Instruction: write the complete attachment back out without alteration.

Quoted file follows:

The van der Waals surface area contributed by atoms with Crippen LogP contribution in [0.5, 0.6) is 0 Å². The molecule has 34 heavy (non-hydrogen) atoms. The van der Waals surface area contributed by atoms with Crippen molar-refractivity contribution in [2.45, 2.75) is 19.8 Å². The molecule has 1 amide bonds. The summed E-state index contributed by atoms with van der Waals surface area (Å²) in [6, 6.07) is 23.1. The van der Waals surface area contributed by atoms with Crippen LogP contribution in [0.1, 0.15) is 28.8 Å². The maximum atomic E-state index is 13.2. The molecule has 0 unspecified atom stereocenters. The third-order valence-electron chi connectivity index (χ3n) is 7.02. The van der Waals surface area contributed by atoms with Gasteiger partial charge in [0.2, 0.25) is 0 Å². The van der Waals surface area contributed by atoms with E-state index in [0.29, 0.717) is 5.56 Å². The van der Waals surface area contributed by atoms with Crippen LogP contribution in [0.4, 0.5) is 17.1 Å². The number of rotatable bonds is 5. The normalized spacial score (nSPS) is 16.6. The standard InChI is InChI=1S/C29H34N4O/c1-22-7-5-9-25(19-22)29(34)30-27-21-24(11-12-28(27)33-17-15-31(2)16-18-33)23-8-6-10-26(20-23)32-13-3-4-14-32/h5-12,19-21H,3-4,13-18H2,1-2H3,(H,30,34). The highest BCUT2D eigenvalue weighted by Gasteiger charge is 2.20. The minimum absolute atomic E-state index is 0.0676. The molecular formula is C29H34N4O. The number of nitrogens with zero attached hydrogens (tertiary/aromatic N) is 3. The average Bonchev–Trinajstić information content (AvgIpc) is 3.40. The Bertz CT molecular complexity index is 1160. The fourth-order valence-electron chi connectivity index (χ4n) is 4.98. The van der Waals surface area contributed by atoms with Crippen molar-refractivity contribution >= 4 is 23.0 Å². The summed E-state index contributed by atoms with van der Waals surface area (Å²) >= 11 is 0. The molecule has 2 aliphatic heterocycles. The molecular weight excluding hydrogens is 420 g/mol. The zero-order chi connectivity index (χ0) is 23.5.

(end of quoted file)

The van der Waals surface area contributed by atoms with Crippen LogP contribution in [0.5, 0.6) is 0 Å². The molecule has 34 heavy (non-hydrogen) atoms. The van der Waals surface area contributed by atoms with Crippen molar-refractivity contribution in [2.45, 2.75) is 19.8 Å². The molecule has 1 amide bonds. The summed E-state index contributed by atoms with van der Waals surface area (Å²) in [6, 6.07) is 23.1. The van der Waals surface area contributed by atoms with Crippen LogP contribution in [0.1, 0.15) is 28.8 Å². The maximum atomic E-state index is 13.2. The molecule has 0 unspecified atom stereocenters. The third-order valence-electron chi connectivity index (χ3n) is 7.02. The van der Waals surface area contributed by atoms with Gasteiger partial charge in [0.2, 0.25) is 0 Å². The van der Waals surface area contributed by atoms with E-state index in [0.29, 0.717) is 5.56 Å². The van der Waals surface area contributed by atoms with Crippen LogP contribution in [0.4, 0.5) is 17.1 Å². The number of rotatable bonds is 5. The normalized spacial score (nSPS) is 16.6. The standard InChI is InChI=1S/C29H34N4O/c1-22-7-5-9-25(19-22)29(34)30-27-21-24(11-12-28(27)33-17-15-31(2)16-18-33)23-8-6-10-26(20-23)32-13-3-4-14-32/h5-12,19-21H,3-4,13-18H2,1-2H3,(H,30,34). The highest BCUT2D eigenvalue weighted by Gasteiger charge is 2.20. The minimum absolute atomic E-state index is 0.0676. The molecular formula is C29H34N4O. The number of nitrogens with zero attached hydrogens (tertiary/aromatic N) is 3. The average Bonchev–Trinajstić information content (AvgIpc) is 3.40. The Bertz CT molecular complexity index is 1160. The fourth-order valence-electron chi connectivity index (χ4n) is 4.98. The van der Waals surface area contributed by atoms with Crippen molar-refractivity contribution >= 4 is 23.0 Å². The summed E-state index contributed by atoms with van der Waals surface area (Å²) >= 11 is 0. The molecule has 2 aliphatic heterocycles. The molecular weight excluding hydrogens is 420 g/mol. The zero-order chi connectivity index (χ0) is 23.5.